PAM Diagnosis by State in 2007 (CDC, 2007)

Arizona: 2 cases

Florida: 3 cases

Texas: 2 cases

Other States Where PAM Has Been Located From 1937 to 2007 (CDC, 2007)

Arkansas

California

Georgia

Louisiana

Mississippi

Missouri

Nevada

New Mexico

North Carolina

Oklahoma

South Carolina

Virginia

Acknowledgments

The author would like to thank Dr. Robert Metzger, Dr. Mary Lou Sole, and Lynn Rowe, MSN RN, for their review of this manuscript.

References

Butt, C. G. (1966). Primary amebic meningioencpehalitis. New England Journal of Medicine, 274, 1473-1476.

Centers for Disease Control and Prevention. (2007). Morbidity and mortality weekly report: Primary amebic meningioencephalitis--Arizona, Florida, and Texas. Journal of the American Medical Association, 300(2), 161-163.

Centers for Disease Control and Prevention. (2009). Free Living Amebic Infections. Retrieved March 3, 2010, from http:// www.cdc.gov/dpdx/hTML/A_F/FreeLivingAmebicInfections

da Rocha-Azevedo, B., Tanowitz, H., & Marciano-Cabral, F. (2009). Diagnosis of infections caused by pathogenic free living amoeba. Interdisciplinary Perspectives on Infectious Disease, 2009, 1-15.

Fowler, M., & Carter, R. F. (1965). Acute pyogenic meningitis probably due to Acanthamoeba sp: A preliminary report. British Medical Journal, 5464, 740-742.

Grate, I. (2006). Primary amebic meningioencephalitis: A silent killer. Canadian Journal of Emergency Medicine, 8(5), 365-369.

Kaushal, V., Chhina, D. K., Ram, S., Singh, G., Kaushal, R. K., & Kumar, R. (2008). Primary amoebic meningioencephalitis due to Naegleria fowleri. Journal of Association of Physicians of India, 56, 459-462.

Kramer, M. H., Lerner, C. J., & Visvesvara, G. S. (1997). Kidney and liver transplants from a donor infected with Naegleria fowleri. Journal of Clinical Microbiology, 35, 1032-1033.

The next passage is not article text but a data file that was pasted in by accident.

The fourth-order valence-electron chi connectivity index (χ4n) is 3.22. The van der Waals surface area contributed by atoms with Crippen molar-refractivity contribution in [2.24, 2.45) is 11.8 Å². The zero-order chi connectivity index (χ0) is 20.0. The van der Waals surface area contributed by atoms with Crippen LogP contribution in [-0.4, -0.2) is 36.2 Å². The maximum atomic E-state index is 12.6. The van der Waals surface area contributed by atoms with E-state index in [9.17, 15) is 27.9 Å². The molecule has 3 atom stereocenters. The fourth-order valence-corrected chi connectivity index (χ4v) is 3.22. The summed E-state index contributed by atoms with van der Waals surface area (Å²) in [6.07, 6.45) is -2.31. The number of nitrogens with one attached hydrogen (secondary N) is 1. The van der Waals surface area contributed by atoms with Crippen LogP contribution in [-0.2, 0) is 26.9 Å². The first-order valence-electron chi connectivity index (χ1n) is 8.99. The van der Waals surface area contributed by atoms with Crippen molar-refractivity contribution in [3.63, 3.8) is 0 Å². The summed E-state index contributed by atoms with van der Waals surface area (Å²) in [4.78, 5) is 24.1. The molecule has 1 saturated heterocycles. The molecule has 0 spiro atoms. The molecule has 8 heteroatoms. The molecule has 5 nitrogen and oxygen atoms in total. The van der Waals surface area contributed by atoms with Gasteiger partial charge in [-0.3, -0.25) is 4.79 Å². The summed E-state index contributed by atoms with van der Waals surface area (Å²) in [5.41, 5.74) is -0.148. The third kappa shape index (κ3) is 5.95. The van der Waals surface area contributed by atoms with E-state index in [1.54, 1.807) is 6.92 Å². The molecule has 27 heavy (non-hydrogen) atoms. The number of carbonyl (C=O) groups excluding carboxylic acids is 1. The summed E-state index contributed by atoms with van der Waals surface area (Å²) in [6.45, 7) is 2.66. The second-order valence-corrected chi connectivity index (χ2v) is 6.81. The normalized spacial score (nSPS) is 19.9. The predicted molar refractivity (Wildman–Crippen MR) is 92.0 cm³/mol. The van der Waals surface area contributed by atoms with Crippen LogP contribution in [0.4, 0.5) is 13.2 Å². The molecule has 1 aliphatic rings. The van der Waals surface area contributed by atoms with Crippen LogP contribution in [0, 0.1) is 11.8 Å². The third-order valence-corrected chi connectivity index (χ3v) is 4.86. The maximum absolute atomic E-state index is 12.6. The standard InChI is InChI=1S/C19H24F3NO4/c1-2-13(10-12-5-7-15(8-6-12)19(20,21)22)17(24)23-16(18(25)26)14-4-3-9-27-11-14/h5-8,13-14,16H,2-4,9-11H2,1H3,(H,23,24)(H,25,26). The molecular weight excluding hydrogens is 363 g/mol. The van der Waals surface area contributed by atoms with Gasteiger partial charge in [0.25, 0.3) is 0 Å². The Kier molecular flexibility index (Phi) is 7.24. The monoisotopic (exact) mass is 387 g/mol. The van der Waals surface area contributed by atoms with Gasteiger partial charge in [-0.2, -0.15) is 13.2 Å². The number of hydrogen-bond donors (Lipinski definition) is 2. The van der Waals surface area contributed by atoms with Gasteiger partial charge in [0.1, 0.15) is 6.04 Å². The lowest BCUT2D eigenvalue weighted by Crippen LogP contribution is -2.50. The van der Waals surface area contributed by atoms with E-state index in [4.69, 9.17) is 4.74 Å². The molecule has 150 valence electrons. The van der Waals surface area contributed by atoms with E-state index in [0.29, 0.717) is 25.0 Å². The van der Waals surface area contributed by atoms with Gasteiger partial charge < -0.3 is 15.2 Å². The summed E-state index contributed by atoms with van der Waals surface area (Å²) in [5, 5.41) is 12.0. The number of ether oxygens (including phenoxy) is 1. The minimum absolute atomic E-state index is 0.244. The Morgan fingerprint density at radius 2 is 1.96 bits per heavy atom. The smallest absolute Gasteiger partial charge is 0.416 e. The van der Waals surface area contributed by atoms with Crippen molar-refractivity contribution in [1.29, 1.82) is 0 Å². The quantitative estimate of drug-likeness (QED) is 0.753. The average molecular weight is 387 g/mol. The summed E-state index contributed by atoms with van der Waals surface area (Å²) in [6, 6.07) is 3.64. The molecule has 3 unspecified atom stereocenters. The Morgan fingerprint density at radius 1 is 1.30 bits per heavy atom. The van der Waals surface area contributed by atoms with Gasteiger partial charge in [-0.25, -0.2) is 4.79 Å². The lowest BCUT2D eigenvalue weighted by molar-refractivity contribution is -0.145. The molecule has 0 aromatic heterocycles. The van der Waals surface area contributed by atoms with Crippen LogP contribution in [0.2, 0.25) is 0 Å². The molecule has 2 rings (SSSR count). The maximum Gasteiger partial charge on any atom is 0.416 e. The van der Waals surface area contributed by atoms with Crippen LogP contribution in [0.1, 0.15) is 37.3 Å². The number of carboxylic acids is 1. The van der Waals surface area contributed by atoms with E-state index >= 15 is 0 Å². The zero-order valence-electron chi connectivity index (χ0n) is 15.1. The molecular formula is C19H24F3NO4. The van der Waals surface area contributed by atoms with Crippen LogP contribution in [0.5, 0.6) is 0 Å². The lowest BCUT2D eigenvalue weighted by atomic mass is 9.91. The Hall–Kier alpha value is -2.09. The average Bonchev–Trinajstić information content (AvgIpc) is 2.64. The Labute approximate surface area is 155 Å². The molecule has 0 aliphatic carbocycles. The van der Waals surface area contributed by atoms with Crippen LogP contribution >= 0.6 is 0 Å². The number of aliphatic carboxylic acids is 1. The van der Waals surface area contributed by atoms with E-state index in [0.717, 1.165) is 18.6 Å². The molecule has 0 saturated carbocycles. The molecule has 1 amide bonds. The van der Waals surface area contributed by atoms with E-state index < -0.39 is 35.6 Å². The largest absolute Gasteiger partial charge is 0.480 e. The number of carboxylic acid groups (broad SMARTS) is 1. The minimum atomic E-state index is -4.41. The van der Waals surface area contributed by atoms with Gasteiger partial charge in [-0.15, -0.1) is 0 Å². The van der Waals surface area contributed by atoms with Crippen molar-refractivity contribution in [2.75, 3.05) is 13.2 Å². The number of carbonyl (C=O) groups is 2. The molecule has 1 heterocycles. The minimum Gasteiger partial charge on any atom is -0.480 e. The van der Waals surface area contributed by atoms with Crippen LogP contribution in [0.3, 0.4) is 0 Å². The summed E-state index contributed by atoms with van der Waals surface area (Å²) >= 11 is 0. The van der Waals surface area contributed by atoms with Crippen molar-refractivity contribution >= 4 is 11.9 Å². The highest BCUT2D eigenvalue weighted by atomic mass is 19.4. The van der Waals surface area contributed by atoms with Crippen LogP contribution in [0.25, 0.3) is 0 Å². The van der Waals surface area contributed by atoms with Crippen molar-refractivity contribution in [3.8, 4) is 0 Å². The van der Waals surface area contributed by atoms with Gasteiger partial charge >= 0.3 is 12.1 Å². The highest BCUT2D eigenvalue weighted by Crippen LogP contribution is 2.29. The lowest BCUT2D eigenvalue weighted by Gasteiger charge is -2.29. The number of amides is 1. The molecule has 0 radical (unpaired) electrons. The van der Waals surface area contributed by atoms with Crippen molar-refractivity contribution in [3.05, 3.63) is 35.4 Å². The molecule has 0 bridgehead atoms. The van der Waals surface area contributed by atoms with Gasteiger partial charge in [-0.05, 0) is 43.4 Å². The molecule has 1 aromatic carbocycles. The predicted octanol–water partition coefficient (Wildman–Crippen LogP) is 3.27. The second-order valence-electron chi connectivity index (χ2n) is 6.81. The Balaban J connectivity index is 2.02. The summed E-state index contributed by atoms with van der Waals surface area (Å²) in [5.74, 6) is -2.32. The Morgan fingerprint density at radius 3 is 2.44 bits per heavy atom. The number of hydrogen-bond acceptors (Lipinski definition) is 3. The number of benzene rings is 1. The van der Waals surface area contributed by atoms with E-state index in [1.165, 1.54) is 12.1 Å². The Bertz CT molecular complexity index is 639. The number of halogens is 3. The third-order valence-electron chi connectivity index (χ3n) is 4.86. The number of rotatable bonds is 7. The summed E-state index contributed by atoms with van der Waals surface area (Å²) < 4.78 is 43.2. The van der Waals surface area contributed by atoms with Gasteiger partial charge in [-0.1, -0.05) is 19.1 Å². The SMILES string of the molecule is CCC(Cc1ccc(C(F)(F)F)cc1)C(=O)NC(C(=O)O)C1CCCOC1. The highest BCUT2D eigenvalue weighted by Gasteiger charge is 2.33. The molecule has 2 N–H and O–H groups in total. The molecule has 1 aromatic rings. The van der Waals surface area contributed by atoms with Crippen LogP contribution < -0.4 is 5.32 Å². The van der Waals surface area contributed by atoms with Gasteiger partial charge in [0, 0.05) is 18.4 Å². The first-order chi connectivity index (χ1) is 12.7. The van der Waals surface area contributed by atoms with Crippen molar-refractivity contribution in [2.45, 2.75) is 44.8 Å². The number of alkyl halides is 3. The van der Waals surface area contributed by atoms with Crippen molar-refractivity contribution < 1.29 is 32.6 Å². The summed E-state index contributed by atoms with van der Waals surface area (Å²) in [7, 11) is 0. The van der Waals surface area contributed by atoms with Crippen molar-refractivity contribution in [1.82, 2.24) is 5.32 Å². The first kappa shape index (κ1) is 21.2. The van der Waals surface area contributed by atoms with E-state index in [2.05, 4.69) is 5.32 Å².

Marciano-Cabral, F., & Cabral, G. (2007). The immune response to Naegleria fowleri amebae and pathogenesis of infection. FEMS Immunology and Medical Microbiology, 51(2), 243-259.

Parija, S., Bronze, M., Gibbs, B., & Johnson, D. (2007). Naegleria infection. Retrieved March 17, 2010, from http:// emedicine.medscape.com/article/223910

Reilly, M. F., Marchaino, F., Bradley, D. W., & Bradley, S. G. (1983). Agglutination of Naegleria fowleri and Naegleria gruberi by antibodies in human serum. Journal of Clinical Microbiology, 17(4), 576-581.

Schuster, F. L., & Visvesvara, G. S. (2004). Free living amoeba as opportunistic and non-opportunistic pathogens of humans and animals. International Journal for Parasitoogy, 34, 1001-1027.

Questions or comments about this article may be directed to Misti Tuppeny, MSN RN CCRN CNRN CCNS, at misti.tuppeny@flhosp.org. She is the neuroscience clinical nurse specialist at Florida Hospital, Orlando, FL.

DOI: 10.1097/JNN.0b013e318227ef6e